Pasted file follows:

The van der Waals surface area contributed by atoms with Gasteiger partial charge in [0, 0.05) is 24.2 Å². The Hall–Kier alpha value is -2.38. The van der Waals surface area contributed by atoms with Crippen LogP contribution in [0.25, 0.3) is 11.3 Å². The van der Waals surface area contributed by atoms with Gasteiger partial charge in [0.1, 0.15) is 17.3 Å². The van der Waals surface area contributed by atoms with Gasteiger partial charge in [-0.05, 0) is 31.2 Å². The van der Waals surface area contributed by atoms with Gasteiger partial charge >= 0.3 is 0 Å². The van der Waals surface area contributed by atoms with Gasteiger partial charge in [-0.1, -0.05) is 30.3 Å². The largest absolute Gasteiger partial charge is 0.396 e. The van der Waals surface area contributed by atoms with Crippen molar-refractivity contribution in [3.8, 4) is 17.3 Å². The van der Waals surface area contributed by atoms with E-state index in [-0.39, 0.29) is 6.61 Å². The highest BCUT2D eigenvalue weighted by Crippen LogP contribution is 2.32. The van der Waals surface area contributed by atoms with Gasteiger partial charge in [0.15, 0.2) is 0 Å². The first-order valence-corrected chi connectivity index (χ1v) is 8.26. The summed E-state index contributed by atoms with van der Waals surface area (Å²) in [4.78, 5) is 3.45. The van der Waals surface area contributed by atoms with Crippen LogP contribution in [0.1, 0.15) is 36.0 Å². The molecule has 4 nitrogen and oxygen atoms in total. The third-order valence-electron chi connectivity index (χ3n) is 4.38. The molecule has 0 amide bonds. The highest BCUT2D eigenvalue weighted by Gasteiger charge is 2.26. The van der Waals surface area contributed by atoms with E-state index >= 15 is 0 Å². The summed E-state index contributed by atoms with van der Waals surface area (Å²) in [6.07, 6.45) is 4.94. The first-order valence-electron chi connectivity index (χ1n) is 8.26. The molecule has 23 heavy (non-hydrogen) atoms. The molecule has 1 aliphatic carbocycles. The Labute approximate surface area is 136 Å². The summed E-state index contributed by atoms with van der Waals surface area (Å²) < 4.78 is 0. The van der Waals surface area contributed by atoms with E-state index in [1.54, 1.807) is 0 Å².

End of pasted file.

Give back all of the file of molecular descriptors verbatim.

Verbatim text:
The van der Waals surface area contributed by atoms with Gasteiger partial charge in [0, 0.05) is 24.2 Å². The Hall–Kier alpha value is -2.38. The van der Waals surface area contributed by atoms with Crippen LogP contribution in [0.25, 0.3) is 11.3 Å². The van der Waals surface area contributed by atoms with Gasteiger partial charge in [0.1, 0.15) is 17.3 Å². The van der Waals surface area contributed by atoms with Gasteiger partial charge in [-0.05, 0) is 31.2 Å². The van der Waals surface area contributed by atoms with Gasteiger partial charge >= 0.3 is 0 Å². The van der Waals surface area contributed by atoms with Gasteiger partial charge in [-0.1, -0.05) is 30.3 Å². The largest absolute Gasteiger partial charge is 0.396 e. The van der Waals surface area contributed by atoms with Crippen molar-refractivity contribution in [3.8, 4) is 17.3 Å². The van der Waals surface area contributed by atoms with E-state index in [-0.39, 0.29) is 6.61 Å². The highest BCUT2D eigenvalue weighted by Crippen LogP contribution is 2.32. The van der Waals surface area contributed by atoms with Gasteiger partial charge in [0.15, 0.2) is 0 Å². The first-order valence-corrected chi connectivity index (χ1v) is 8.26. The summed E-state index contributed by atoms with van der Waals surface area (Å²) in [4.78, 5) is 3.45. The van der Waals surface area contributed by atoms with Crippen LogP contribution in [0.1, 0.15) is 36.0 Å². The molecule has 4 nitrogen and oxygen atoms in total. The third-order valence-electron chi connectivity index (χ3n) is 4.38. The molecule has 0 amide bonds. The highest BCUT2D eigenvalue weighted by Gasteiger charge is 2.26. The van der Waals surface area contributed by atoms with E-state index >= 15 is 0 Å². The summed E-state index contributed by atoms with van der Waals surface area (Å²) in [6.07, 6.45) is 4.94. The first-order valence-electron chi connectivity index (χ1n) is 8.26. The molecule has 23 heavy (non-hydrogen) atoms. The molecule has 1 aliphatic carbocycles. The Labute approximate surface area is 136 Å². The summed E-state index contributed by atoms with van der Waals surface area (Å²) < 4.78 is 0. The van der Waals surface area contributed by atoms with E-state index in [1.54, 1.807) is 0 Å².